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Tips for Disaster Survivors

2007 FIRE STATUTE DEADLINES APPROACHING

URGENT ACTION NECESSARY

IF YOU SUFFERED DAMAGES AND HAVE NOT YET FILED A LAWSUIT FOR THESE DAMAGES FROM ANY OF THE FOLLOWING 2007 FIRES:

  • RICE (San Diego)
  • WITCH CREEK (San Diego)
  • GUEJITO (San Diego)
  • CANYON (Malibu)
  • GRASS VALLEY (Lake Arrowhead)

Community Assisting Recovery, Inc., CARe, a 501c3 nonprofit organization dedicated to guiding survivors through the disaster recovery process, reminds you to take immediate action to avoid losing legal rights against the utility due to statute of limitation deadlines.

We know from our substantial experience in disaster recovery that most losses are underinsured and do not come close to having enough money for a full economic recovery following a disaster. If you have documentation that establishes that your losses exceed what your insurer paid, or you had no insurance, we recommend that you consider taking immediate legal action given the impending statutes of limitation. Some potential claims may have expired. October 21, 2010 is the absolute deadline which would foreclose any possibility of recourse against the utility after which time there would be no further recourse.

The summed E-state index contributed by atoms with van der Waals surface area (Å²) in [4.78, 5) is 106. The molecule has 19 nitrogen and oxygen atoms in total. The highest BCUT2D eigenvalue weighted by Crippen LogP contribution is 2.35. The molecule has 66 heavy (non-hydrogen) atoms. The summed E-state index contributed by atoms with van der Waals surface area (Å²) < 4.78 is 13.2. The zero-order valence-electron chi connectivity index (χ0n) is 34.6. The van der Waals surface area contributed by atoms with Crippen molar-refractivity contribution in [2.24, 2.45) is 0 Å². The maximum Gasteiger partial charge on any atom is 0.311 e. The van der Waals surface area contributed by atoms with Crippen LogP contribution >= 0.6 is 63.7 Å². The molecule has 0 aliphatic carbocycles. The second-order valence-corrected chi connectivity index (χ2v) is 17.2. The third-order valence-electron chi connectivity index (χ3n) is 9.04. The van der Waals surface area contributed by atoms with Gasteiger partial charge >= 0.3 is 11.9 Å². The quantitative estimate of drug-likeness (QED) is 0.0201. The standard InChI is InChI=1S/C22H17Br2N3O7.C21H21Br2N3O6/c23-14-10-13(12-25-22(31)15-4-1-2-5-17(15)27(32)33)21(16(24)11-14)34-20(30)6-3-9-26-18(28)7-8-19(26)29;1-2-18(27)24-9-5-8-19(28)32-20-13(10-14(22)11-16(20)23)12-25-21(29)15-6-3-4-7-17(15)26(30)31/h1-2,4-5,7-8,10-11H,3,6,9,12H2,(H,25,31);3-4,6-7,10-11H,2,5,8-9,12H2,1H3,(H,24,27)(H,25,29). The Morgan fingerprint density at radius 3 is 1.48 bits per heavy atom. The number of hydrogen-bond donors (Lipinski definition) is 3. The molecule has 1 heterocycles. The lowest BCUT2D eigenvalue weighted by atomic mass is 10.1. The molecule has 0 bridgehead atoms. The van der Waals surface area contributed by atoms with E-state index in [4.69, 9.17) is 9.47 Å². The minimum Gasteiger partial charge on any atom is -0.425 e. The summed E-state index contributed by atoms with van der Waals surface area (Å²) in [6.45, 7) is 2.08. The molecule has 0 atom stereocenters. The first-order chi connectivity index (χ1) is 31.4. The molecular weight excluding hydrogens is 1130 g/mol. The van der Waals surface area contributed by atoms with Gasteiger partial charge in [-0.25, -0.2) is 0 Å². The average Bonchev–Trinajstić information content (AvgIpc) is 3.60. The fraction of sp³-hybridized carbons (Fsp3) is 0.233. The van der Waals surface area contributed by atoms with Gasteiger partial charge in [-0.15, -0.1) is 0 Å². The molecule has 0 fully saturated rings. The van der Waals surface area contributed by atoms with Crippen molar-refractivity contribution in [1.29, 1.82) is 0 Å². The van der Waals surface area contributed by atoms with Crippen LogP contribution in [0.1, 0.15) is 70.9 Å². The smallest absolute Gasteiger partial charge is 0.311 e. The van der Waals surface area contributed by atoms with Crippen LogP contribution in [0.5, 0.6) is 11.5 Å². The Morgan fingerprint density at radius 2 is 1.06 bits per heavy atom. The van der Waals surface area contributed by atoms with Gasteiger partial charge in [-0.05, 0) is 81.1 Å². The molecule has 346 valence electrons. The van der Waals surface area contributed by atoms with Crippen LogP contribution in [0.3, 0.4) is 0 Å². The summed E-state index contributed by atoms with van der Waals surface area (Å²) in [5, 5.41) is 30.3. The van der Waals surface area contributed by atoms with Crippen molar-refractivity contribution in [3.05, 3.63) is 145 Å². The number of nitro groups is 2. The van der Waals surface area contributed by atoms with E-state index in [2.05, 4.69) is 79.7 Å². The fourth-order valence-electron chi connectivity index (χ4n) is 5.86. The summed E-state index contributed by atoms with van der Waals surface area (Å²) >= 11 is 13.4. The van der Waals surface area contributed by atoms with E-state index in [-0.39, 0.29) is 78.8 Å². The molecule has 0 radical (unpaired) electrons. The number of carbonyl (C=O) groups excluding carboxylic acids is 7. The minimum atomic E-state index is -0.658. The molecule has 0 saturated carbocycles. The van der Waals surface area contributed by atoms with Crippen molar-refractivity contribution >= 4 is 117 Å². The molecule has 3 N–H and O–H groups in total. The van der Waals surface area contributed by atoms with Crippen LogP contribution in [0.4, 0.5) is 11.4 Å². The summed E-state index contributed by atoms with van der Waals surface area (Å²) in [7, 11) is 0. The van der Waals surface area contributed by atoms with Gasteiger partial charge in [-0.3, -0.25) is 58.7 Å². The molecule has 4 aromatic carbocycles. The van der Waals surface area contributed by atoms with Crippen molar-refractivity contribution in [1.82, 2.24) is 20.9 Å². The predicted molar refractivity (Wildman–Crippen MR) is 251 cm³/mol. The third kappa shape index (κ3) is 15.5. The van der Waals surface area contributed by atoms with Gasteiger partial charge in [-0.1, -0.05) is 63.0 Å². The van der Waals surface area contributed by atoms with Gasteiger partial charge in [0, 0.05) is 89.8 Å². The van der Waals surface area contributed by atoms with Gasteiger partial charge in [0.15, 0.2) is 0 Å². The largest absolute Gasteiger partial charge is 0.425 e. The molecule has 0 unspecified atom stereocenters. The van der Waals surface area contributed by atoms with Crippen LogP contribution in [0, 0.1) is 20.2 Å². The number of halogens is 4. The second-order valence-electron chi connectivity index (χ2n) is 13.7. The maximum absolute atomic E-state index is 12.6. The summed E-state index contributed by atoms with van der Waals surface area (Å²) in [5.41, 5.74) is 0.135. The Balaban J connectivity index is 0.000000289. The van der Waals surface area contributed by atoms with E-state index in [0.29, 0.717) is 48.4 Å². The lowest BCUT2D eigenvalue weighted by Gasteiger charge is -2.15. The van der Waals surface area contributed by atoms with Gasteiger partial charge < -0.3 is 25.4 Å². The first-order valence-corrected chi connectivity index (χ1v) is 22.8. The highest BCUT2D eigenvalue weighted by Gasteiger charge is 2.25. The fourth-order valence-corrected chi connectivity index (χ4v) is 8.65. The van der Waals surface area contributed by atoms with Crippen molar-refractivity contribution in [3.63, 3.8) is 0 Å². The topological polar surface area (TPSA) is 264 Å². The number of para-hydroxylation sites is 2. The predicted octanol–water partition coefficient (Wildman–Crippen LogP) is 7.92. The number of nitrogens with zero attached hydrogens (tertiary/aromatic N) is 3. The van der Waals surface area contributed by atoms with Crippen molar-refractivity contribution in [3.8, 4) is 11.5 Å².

An attorney contingency fee agreement is a contract where the attorney receives as payment a percentage of your settlement.  The attorney does not get paid if he/she loses your case.  Some agreements can be very confusing.  Read the fee agreement carefully as it may have hidden costs.  Be careful.

CAUTION IF the attorney fees are based on GROSS instead of NET of your settlement money.

  • Fees based on GROSS will always cost you more in attorney fees.
  • GROSS means you are also paying attorney fees on the costs the attorney decides to incur on your case. (Beside filing, expert and witness fees, and photocopying, this could include travel and lodging costs.)
  • GROSS means the attorney has no incentive to keep costs down. The attorney gets a percentage on every dollar spent. The more he/she spends, the more you pay in actual attorney fees.
  • You want an attorney fee agreement based on the NET settlement!
  • Fees on NET mean YOU GET MORE money! See EXAMPLE below.
  • Under GROSS, every dollar of costs, your attorney pockets 25 to 40 cents in addition. You pay more!
  • Under GROSS, an attorney makes more for him/herself by running up costs. You pay more!

CAUTION IF the attorney asks you for “up front” money in exchange for a fee percentage reduction.

  • Asking you for money to litigate your claim could mean the attorney is underfunded or does not have enough confidence in winning your case to use his/her money for your costs.
  • Be sure the law firm has the money and qualified staff to finance and withstand multi-million dollar complex litigation.
  • An underfunded attorney can give up a lot of your money to get a quick settlement.
  • Expert costs can be very high in complex “valuation” cases like this case against Sempra and SDG&E if it goes almost to or to trial. Even extensive mediation can require experts and be costly.